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Why our hospitals are feeling the strain of winter pressures

PUBLISHED: 08:54 07 January 2015 | UPDATED: 08:54 07 January 2015

Doctors and nurses at the Norfolk and Norwich University Hospital. Photo: James Bass.

Doctors and nurses at the Norfolk and Norwich University Hospital. Photo: James Bass.

Archant Norfolk Photographic © 2009

With lengthening A&E waiting times and hospitals full to capacity, winter pressures are affecting our region.

What is a black alert or internal major incident?

Black alert means a hospital is fairly full and new admissions are closely reviewed while every effort is made to discharge patients safely and quickly. An “internal major incident” is a step beyond, and could mean cancelling routine surgery and redeploying staff to other wards.

New NHS England statistics show the Christmas period was a tough one for our hospitals with just one A&E department in our region hitting the target of seeing 95 per cent of patients within four hours.

The Norfolk and Norwich University Hospital declared an “internal major incident” on Monday afternoon, which was expected to last throughout most of yesterday and possibly into this morning.

The Queen Elizabeth Hospital in King’s Lynn, meanwhile, has been on “black alert” since the weekend.

At the N&N, the latest internal major incident means it has had to cancel a lot of elective surgery, while still treating the most urgent cancer and emergency cases.

Latest A&E waiting times

One of the four A&E departments at hospitals in the region saw 95pc of patients within the target four hours.

The James Paget University Hospital in Gorleston saw 96.3pc of patients within target for the week ending December 28.

The N&N saw 86pc of patients in that time. The figure for the Queen Elizabeth Hospital in King’s Lynn was 89.9pc, while the West Suffolk Hospital saw 82pc.

Staff have also been redeployed to help out on busy wards and consultants from relevant specialities have been called away from normal duties to see patients in A&E to help speed up diagnosis and treatment so patients can be discharged.

Professor Krishna Sethia, medical director, said the current situation at the hospital was a reflection of pressure on the whole healthcare system and a spike in demand which had come earlier in the winter than normal.

He said: “Demand on the A&E department has gone up considerably. Five or six years ago we were seeing 60,000 patients a year and now we are seeing 100,000 patients a year.”

The hospital has also recently seen an increase in the last few months in the number of very ill patients, those who are often, but not always, elderly and have multiple health problems which are more complicated to treat and which means they stay in hospital for longer.

The hospital has been running an unplanned care clinic, manned by both hospital doctors and GPs, to help avoid unnecessary admissions and in the medium term it is planning to expand its A&E department.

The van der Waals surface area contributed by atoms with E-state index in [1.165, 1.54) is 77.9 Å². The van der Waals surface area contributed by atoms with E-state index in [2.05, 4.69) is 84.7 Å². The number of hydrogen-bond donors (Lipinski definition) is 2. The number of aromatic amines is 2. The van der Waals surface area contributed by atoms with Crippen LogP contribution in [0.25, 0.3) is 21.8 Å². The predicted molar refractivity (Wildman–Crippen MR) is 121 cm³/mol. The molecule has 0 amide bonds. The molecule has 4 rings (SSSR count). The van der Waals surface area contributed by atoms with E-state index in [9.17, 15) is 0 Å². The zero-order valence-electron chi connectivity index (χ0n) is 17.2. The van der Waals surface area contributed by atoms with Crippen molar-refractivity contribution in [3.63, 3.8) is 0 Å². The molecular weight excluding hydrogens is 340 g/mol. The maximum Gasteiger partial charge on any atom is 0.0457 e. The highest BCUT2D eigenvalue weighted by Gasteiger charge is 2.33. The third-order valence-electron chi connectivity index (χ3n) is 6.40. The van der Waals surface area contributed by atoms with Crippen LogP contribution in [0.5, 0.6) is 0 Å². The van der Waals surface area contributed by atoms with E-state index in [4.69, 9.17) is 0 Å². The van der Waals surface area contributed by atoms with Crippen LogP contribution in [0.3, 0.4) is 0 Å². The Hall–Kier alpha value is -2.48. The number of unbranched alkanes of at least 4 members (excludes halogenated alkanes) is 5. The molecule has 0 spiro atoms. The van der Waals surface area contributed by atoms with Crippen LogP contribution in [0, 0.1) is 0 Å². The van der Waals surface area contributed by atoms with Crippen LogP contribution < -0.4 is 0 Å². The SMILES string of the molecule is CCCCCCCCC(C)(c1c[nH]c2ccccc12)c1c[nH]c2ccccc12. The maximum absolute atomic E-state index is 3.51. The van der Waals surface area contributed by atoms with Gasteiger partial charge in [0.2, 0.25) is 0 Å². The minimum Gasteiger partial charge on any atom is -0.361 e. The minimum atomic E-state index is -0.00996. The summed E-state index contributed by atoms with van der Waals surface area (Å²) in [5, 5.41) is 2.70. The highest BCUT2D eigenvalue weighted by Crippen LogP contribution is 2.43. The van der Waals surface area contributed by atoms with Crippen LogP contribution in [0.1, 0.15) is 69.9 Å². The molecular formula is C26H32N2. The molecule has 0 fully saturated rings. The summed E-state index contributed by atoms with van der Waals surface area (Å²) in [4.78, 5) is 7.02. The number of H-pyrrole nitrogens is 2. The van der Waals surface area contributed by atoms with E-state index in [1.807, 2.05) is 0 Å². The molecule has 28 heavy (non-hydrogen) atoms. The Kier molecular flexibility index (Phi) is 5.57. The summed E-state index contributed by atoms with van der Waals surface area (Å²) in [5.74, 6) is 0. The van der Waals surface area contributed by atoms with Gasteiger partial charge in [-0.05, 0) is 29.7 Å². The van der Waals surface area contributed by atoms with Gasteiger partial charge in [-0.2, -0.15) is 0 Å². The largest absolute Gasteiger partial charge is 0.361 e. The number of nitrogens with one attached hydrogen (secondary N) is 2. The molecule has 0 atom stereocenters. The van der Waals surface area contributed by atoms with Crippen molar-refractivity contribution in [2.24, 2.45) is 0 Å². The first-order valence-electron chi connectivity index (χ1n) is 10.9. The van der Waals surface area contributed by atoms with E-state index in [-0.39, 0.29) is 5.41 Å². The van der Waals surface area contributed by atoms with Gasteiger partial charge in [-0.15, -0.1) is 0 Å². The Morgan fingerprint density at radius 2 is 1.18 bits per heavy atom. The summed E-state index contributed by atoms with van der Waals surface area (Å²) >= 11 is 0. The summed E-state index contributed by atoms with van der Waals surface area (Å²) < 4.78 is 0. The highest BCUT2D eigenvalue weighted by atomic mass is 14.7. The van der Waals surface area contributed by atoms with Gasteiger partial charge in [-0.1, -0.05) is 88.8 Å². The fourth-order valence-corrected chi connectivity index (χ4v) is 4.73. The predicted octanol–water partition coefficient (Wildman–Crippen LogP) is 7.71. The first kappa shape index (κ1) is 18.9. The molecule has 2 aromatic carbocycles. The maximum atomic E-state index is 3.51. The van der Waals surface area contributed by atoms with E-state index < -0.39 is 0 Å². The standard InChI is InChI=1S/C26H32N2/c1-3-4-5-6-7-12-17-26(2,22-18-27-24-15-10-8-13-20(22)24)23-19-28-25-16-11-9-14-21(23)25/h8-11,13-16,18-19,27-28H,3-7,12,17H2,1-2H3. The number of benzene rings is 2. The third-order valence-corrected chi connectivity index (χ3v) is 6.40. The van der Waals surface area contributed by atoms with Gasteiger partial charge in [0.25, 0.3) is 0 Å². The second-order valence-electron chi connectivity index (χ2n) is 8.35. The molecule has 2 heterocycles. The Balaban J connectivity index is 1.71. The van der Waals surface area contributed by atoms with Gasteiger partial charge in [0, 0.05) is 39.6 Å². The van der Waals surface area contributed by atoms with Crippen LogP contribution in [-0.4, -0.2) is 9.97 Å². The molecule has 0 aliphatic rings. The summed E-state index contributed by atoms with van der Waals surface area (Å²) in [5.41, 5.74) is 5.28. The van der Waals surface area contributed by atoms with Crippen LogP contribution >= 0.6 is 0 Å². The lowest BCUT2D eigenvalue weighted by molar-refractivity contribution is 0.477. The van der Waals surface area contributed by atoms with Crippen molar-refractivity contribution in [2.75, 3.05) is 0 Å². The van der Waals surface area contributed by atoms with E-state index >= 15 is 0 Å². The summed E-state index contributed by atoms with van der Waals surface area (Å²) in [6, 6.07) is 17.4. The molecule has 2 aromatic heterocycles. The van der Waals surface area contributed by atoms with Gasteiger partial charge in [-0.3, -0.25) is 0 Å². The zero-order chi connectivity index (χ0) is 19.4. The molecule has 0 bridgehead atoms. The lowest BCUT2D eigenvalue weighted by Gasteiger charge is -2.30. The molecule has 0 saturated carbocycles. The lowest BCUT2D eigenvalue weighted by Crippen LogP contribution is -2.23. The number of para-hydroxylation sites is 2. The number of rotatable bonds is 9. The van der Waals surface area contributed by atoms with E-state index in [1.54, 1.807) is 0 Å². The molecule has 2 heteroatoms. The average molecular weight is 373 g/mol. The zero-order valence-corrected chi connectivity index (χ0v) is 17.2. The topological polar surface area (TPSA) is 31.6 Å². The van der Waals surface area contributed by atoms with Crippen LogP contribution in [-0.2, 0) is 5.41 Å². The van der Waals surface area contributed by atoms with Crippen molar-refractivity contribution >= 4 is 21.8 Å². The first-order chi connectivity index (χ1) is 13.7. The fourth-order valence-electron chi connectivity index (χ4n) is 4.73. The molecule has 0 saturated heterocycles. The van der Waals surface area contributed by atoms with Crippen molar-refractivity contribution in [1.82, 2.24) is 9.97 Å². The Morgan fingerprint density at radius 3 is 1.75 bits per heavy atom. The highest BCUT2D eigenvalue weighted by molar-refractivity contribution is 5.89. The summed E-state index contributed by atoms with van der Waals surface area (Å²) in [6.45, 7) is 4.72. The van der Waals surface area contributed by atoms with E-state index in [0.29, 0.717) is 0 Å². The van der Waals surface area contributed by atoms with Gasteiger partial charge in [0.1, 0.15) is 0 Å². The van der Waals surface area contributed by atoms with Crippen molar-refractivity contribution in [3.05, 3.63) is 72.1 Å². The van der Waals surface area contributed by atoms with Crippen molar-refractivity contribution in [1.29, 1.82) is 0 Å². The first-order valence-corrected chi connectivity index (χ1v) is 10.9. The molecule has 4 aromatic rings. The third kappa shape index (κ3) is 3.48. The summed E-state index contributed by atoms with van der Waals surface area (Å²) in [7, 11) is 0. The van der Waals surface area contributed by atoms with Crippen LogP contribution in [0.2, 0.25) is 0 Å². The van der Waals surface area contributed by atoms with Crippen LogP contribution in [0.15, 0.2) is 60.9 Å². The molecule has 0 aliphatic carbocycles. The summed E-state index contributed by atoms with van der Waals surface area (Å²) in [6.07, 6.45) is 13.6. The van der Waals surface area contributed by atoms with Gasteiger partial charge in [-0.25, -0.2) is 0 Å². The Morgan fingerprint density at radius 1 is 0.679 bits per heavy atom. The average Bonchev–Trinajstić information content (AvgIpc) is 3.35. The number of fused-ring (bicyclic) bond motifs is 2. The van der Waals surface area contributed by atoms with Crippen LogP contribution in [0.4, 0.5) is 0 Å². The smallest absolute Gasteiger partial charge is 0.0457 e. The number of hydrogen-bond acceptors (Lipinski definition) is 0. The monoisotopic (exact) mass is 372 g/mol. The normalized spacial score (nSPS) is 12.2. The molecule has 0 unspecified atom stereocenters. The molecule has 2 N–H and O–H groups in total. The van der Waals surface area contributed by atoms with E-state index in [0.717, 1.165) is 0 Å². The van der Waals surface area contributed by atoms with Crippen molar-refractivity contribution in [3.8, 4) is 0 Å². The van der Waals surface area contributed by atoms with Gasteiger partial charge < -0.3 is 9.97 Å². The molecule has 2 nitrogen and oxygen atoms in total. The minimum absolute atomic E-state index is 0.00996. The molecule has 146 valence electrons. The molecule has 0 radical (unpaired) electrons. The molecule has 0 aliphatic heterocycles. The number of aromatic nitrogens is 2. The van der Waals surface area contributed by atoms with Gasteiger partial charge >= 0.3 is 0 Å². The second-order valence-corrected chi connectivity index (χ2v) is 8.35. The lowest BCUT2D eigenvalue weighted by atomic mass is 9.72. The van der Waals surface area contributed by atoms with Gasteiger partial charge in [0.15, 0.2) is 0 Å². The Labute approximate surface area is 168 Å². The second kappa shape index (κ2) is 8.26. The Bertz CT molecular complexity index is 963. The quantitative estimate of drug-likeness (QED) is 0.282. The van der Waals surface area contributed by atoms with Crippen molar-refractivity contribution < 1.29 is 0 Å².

Prof Sethia said: “The great thing is how everybody has worked together to keep it safe and I think it’s still safe.

“But that’s at the expense of people waiting longer with less urgent conditions than we would like them to do.”

• The Queen Elizabeth Hospital in King’s Lynn, above, still remains on “black alert”.

At the Gaywood Road site, it has been on the most severe internal status level since Friday, due to a shortage of beds and an extremely busy A&E department.

It is blamed on winter pressures such as illness especially affecting the elderly population.

Jane Tombleson, the hospital’s divisional director of emergency care, said that they were managing patient flow but said that they had “ambulances waiting outside”.

A spokesman for the hospital last night confirmed that the hospital was still on black alert but would not be making any further comment at this stage.

• Bosses at the James Paget Hospital have said their A&E is “very busy” as they continue to ask patients not to automatically attend the emergency department.

People suffering minor injuries and illnesses are urged to consider all options, such as asking a pharmacist for advice, visiting their GP or local walk-in centre or self care.

Sue Watkinson, director of operations, said: “We are very busy at the moment and have minimal beds available with some additional escalation beds open to meet our patients’ needs.”

“Please try and keep A&E for serious conditions and serious injuries. Consider using 111 for advice; it’s a lot easier sitting at home calling 111 than coming up to A&E unnecessarily. The vast majority of minor illnesses are self-limiting and do not need medical attention.”

Have you got a health-related story for the EDP? Email newsdesk@archant.co.uk

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